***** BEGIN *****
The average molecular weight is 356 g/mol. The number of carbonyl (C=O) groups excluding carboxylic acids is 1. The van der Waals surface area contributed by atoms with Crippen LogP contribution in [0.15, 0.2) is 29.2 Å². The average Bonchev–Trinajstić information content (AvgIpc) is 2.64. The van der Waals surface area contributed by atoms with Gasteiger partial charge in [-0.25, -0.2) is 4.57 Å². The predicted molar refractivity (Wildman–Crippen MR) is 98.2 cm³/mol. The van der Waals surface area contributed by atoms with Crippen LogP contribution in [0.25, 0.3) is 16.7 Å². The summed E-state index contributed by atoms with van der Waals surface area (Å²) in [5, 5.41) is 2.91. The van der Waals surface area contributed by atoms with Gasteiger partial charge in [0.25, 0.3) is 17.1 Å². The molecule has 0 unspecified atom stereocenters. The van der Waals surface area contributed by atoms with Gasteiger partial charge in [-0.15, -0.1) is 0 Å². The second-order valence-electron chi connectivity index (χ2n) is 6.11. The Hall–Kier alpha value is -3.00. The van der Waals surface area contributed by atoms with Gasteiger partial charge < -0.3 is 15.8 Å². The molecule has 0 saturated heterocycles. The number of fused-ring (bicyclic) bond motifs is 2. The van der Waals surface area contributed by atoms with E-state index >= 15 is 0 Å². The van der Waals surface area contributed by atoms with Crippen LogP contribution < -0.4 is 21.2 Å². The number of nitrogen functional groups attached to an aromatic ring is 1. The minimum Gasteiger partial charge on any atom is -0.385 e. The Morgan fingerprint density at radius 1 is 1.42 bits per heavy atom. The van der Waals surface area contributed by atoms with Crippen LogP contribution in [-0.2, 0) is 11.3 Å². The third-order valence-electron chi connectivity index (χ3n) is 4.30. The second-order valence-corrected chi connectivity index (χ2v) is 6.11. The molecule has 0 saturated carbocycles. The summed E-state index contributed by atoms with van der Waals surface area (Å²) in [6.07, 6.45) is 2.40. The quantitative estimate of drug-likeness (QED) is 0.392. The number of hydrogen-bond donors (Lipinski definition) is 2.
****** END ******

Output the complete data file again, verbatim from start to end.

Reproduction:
The average molecular weight is 356 g/mol. The number of carbonyl (C=O) groups excluding carboxylic acids is 1. The van der Waals surface area contributed by atoms with Crippen LogP contribution in [0.15, 0.2) is 29.2 Å². The average Bonchev–Trinajstić information content (AvgIpc) is 2.64. The van der Waals surface area contributed by atoms with Gasteiger partial charge in [-0.25, -0.2) is 4.57 Å². The predicted molar refractivity (Wildman–Crippen MR) is 98.2 cm³/mol. The van der Waals surface area contributed by atoms with Crippen LogP contribution in [0.25, 0.3) is 16.7 Å². The summed E-state index contributed by atoms with van der Waals surface area (Å²) in [5, 5.41) is 2.91. The van der Waals surface area contributed by atoms with Gasteiger partial charge in [0.25, 0.3) is 17.1 Å². The molecule has 0 unspecified atom stereocenters. The van der Waals surface area contributed by atoms with Gasteiger partial charge in [-0.15, -0.1) is 0 Å². The second-order valence-electron chi connectivity index (χ2n) is 6.11. The Hall–Kier alpha value is -3.00. The van der Waals surface area contributed by atoms with Gasteiger partial charge < -0.3 is 15.8 Å². The molecule has 0 saturated heterocycles. The number of fused-ring (bicyclic) bond motifs is 2. The van der Waals surface area contributed by atoms with E-state index >= 15 is 0 Å². The van der Waals surface area contributed by atoms with Crippen LogP contribution < -0.4 is 21.2 Å². The number of nitrogen functional groups attached to an aromatic ring is 1. The minimum Gasteiger partial charge on any atom is -0.385 e. The Morgan fingerprint density at radius 1 is 1.42 bits per heavy atom. The van der Waals surface area contributed by atoms with Crippen LogP contribution in [-0.2, 0) is 11.3 Å². The third-order valence-electron chi connectivity index (χ3n) is 4.30. The second-order valence-corrected chi connectivity index (χ2v) is 6.11. The molecule has 0 saturated carbocycles. The summed E-state index contributed by atoms with van der Waals surface area (Å²) in [6.07, 6.45) is 2.40. The quantitative estimate of drug-likeness (QED) is 0.392. The number of hydrogen-bond donors (Lipinski definition) is 2.